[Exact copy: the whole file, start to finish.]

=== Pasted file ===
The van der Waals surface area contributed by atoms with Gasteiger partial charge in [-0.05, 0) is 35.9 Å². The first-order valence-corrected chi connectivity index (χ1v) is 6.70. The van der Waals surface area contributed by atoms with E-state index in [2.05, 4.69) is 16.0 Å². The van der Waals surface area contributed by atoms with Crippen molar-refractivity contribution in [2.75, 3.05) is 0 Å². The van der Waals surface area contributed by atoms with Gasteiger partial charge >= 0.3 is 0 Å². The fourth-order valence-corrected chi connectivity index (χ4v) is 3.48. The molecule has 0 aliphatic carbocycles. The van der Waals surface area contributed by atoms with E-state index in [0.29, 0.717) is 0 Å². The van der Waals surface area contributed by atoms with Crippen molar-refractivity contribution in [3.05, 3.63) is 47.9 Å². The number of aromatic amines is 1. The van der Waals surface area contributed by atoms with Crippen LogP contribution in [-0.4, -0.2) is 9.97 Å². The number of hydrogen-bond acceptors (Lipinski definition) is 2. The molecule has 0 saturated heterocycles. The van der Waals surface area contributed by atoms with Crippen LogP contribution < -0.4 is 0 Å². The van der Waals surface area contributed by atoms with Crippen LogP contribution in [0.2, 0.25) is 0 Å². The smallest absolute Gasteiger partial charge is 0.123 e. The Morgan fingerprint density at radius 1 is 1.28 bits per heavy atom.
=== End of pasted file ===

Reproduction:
The van der Waals surface area contributed by atoms with Gasteiger partial charge in [-0.05, 0) is 35.9 Å². The first-order valence-corrected chi connectivity index (χ1v) is 6.70. The van der Waals surface area contributed by atoms with E-state index in [2.05, 4.69) is 16.0 Å². The van der Waals surface area contributed by atoms with Crippen molar-refractivity contribution in [2.75, 3.05) is 0 Å². The van der Waals surface area contributed by atoms with Gasteiger partial charge >= 0.3 is 0 Å². The fourth-order valence-corrected chi connectivity index (χ4v) is 3.48. The molecule has 0 aliphatic carbocycles. The van der Waals surface area contributed by atoms with E-state index in [0.29, 0.717) is 0 Å². The van der Waals surface area contributed by atoms with Crippen molar-refractivity contribution in [3.05, 3.63) is 47.9 Å². The number of aromatic amines is 1. The van der Waals surface area contributed by atoms with Crippen LogP contribution in [-0.4, -0.2) is 9.97 Å². The number of hydrogen-bond acceptors (Lipinski definition) is 2. The molecule has 0 saturated heterocycles. The van der Waals surface area contributed by atoms with Crippen LogP contribution < -0.4 is 0 Å². The van der Waals surface area contributed by atoms with Crippen LogP contribution in [0.2, 0.25) is 0 Å². The smallest absolute Gasteiger partial charge is 0.123 e. The Morgan fingerprint density at radius 1 is 1.28 bits per heavy atom.